There is an old adage out there that says “You shouldn’t discuss religion or politics at work or with friends.” However, in our society today both of these topics have become mainstream and not just private or casual discussions. Why is that? Because both politics and religion have gotten more “in your face.”
When it comes to politics, the country is more divided than ever. People have become so fanatically obsessed with their particular brand of politics that they can’t have a civil discussion with anyone that doesn’t agree with them. Even worse, they refuse to listen to the opinion of others. Unfortunately, their knowledge and opinions, if they have one, tend to be based on tidbits or talking-points they see on television and/or hear from a friend, neighbor, or relative without doing their own homework. They either lack the intellectual curiosity to find out for themselves, or they have become intellectually lazy.
*Click here to read my blog on this topic → Americans Have Become Intellectually Lazy
Along this same vein of thought, there are those that form their religious opinions, not necessarily their religious belief, in the same manner. Their opinions, if they have one, tend to be based on what their pastor says at church or they hear from friends, neighbors, or relatives, again without doing their own homework. They also lack the intellectual curiosity to find out for themselves, or they have become intellectually lazy.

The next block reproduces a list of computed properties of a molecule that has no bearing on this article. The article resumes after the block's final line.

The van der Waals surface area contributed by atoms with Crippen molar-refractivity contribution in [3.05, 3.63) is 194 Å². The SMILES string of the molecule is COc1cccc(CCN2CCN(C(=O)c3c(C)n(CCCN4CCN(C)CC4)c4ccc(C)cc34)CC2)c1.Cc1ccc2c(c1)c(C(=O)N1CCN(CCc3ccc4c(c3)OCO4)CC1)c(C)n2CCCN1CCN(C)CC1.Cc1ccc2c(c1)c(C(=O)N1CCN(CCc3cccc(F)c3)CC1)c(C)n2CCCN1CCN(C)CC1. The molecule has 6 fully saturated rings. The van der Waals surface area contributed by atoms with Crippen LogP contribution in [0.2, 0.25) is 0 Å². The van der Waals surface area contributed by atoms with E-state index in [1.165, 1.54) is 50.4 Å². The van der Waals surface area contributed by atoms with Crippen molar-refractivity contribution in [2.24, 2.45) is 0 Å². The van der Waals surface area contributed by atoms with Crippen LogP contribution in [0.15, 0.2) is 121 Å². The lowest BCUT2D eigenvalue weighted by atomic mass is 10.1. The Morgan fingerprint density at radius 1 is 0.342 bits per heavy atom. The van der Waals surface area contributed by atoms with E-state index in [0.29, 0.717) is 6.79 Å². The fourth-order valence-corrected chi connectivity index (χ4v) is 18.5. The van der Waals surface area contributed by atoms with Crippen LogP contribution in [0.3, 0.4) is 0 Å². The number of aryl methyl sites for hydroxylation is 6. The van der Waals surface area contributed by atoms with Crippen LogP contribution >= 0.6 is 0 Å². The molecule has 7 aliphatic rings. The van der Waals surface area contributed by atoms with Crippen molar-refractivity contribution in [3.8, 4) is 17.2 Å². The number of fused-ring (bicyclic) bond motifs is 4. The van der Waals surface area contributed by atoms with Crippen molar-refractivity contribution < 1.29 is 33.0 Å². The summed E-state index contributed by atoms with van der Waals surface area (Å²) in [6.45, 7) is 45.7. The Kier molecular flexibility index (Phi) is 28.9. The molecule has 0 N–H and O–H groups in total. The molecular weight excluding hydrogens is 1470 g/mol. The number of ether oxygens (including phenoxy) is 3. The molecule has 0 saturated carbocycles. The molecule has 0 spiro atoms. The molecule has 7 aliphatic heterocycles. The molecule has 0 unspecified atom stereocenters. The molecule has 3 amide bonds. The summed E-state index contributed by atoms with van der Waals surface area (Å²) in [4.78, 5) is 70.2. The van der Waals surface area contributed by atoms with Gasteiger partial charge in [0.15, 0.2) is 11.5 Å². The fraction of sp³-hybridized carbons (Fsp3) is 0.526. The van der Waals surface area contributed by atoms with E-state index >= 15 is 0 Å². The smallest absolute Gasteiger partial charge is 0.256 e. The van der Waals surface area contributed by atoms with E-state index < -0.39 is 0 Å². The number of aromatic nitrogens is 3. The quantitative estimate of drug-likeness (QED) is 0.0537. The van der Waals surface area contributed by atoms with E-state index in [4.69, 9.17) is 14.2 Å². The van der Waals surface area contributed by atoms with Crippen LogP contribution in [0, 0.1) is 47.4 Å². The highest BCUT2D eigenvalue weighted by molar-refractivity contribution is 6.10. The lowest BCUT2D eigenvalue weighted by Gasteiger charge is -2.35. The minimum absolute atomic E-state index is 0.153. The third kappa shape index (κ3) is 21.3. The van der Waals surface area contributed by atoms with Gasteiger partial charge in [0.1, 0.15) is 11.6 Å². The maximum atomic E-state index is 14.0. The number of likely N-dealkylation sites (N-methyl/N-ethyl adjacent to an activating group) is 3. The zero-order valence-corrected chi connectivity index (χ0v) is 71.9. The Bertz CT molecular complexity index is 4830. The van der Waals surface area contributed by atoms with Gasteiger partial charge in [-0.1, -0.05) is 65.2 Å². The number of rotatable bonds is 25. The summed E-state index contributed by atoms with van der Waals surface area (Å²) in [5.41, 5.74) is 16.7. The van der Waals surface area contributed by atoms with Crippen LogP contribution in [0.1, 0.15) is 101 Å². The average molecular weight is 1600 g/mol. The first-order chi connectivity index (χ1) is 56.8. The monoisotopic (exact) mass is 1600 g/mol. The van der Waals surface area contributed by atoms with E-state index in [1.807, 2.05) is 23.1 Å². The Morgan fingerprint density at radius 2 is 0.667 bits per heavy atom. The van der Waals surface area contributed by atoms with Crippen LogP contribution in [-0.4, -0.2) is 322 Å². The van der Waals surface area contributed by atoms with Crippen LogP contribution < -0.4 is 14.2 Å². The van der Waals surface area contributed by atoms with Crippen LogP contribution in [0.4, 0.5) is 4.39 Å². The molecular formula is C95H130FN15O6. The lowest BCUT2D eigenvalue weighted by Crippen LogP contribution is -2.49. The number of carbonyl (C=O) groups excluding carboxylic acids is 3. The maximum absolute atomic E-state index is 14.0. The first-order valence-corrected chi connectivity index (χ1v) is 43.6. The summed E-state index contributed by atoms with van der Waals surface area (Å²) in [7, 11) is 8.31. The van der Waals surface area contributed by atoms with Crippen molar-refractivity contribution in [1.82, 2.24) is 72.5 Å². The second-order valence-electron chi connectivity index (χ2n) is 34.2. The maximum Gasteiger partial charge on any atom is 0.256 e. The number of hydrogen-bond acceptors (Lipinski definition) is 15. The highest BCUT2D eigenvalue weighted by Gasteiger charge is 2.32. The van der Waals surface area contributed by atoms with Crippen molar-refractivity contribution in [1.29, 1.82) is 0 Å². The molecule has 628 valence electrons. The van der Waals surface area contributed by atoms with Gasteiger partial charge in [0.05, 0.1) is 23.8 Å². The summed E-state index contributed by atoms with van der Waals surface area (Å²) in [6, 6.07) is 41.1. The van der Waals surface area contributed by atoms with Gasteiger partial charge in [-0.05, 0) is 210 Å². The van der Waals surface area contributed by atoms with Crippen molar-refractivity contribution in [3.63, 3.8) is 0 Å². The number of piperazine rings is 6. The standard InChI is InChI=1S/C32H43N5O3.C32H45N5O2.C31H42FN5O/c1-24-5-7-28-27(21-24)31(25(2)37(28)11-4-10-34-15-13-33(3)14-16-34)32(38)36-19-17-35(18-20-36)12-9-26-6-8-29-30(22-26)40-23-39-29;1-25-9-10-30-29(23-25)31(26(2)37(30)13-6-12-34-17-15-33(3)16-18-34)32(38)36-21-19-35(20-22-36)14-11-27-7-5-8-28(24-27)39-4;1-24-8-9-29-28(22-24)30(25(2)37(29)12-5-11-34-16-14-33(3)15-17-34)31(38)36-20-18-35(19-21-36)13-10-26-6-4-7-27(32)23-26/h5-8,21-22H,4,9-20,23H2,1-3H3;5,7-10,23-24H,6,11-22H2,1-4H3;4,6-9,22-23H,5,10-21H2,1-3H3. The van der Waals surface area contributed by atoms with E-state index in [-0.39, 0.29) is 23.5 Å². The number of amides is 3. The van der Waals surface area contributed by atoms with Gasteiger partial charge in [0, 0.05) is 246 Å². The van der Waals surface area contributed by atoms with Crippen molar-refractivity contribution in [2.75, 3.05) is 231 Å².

Intellectual curiosity means you want to know more than the basics or the common knowledge. It is the desire to invest some time and energy into learning more about a person, a thing, a way of life, or a concept. Basically, it is the desire to learn more.
For a long time now I have watched, listened, and participated in discussions with others about religion and other non-Christian faiths, etc. What I have found is most of these people really don’t know much about religions other than their own. As I mentioned above, they are just intellectually lazy.
So, in attempt to help those that won’t help themselves, I have assembled a basic primer on the following religions: Christianity, Judaism, and Islam. While this comparison of commonalities and/or differences is not all inclusive, it does provide a basic set of knowledge of each that I believe all will find helpful. By the way, it did not take long to put this together. Just a little intellectual curiosity…
Point of Interest: I just finished reading a book about King Richard the Lionheart and the Crusades. Ironically, both sides, the Christians and the Muslims, believed God/Allah was on their side and each considered the other to be infidels.
A History of God | by Karen Armstrong